#1 Letting false humility get the best of you
Sometimes students put off grad school because of a false feeling that they do not have what it takes to succeed. Trisha Posey, Honors Scholars Program Director, said that John Brown University students often confuse humility with self-deprecation.
“We think that being humble means not recognizing the skills we have,” Posey said. “God has given us these skills.”
#2 Only applying to one graduate school
Posey said that only applying to easy schools and only applying to the best schools are both traps to avoid.
She said students should apply to a range of schools: two you know you can get into, two schools that are more challenging, and two dream schools.
#3 Not knowing where to start
Reach out to faculty in your area of study for guidance. Once you’ve found several schools and programs that you’re interested in, set up an appointment with Raynisha Robinson, Director of Career Development, for further assistance. Make sure you come prepared. “I will be your greatest champion when I know you’ve taken the initiative,” Robinson said.
#4 Waiting until the last minute to fill out an application
Don’t procrastinate. Leave time to craft a thoughtful letter of intent and edit your application for errors. Posey warned that applications take a lot of thought, especially the letter of intent.
#5 Missing opportunities for practical experience throughout your undergraduate studies
As an undergrad, look for opportunities to do an internship, volunteer in your area of study, and complete a senior thesis. These activities will bolster your application. In addition, the experience will help you figure out what careers and graduate programs suit you.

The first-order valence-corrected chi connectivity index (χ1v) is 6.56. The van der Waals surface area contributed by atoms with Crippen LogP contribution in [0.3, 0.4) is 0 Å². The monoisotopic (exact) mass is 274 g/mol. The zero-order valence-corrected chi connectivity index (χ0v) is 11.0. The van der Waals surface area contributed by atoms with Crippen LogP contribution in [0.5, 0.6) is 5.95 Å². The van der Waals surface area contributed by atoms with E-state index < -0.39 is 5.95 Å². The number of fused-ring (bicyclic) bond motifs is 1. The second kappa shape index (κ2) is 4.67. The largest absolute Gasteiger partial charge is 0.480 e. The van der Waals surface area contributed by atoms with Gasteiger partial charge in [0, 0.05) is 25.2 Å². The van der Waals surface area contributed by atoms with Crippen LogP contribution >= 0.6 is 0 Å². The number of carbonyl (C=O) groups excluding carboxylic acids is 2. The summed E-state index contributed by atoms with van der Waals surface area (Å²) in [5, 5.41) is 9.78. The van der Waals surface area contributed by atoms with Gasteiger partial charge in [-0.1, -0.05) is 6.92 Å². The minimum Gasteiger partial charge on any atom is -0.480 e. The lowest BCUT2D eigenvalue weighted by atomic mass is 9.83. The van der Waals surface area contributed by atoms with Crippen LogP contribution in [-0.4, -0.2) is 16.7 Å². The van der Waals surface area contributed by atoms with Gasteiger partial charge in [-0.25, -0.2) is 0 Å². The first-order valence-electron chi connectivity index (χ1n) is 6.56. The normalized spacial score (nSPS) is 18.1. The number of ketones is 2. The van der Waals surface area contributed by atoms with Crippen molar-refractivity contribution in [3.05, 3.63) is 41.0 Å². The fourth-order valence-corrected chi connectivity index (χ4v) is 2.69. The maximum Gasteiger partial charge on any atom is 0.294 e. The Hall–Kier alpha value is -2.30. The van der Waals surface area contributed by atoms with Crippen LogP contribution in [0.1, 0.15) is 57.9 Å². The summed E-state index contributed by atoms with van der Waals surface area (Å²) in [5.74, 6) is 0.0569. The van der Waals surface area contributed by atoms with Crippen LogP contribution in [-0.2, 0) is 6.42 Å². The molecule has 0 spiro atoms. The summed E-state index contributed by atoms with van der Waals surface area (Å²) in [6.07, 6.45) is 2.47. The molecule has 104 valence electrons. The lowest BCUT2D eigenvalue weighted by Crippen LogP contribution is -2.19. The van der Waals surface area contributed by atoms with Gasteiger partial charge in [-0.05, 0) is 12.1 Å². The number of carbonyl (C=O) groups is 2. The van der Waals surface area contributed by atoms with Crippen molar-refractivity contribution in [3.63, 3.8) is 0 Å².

“Graduate schools want to know that you have a deep commitment to this field of study, and that isn’t always demonstrated by what you do in class,” Posey said.
#6 Not paying attention to grades
While grad schools want to see commitment to your area of study outside the classroom, what you do inside the classroom is just as important. Grad schools often have minimum grade and test score requirements that you need to meet before they’ll look at you.
#7 Attending grad school as a gap year because of uncertainty
Robinson and Rebekah Brown, project coordinator for the Career Development Center, warned that pursing graduate school because you’re not sure what else to do can be a huge waste of time and money.
Taking a gap year to travel, work, serve and gain experience can go a long way towards helping you find a passion without racking up more debt.
#8 Winging a standardized test
If you need test preparation materials, the Career Development Center has study books you can borrow.
Brown said she was told that you can’t study for the MAT when she was preparing for grad school, but this isn’t true.
She used vocabulary.com, which has vocab lists for specific tests like the GRE and the MAT.
Posey recommended that students take tests like the GRE twice.
She said scores are often higher after a second go because students know what to expect and are more confident.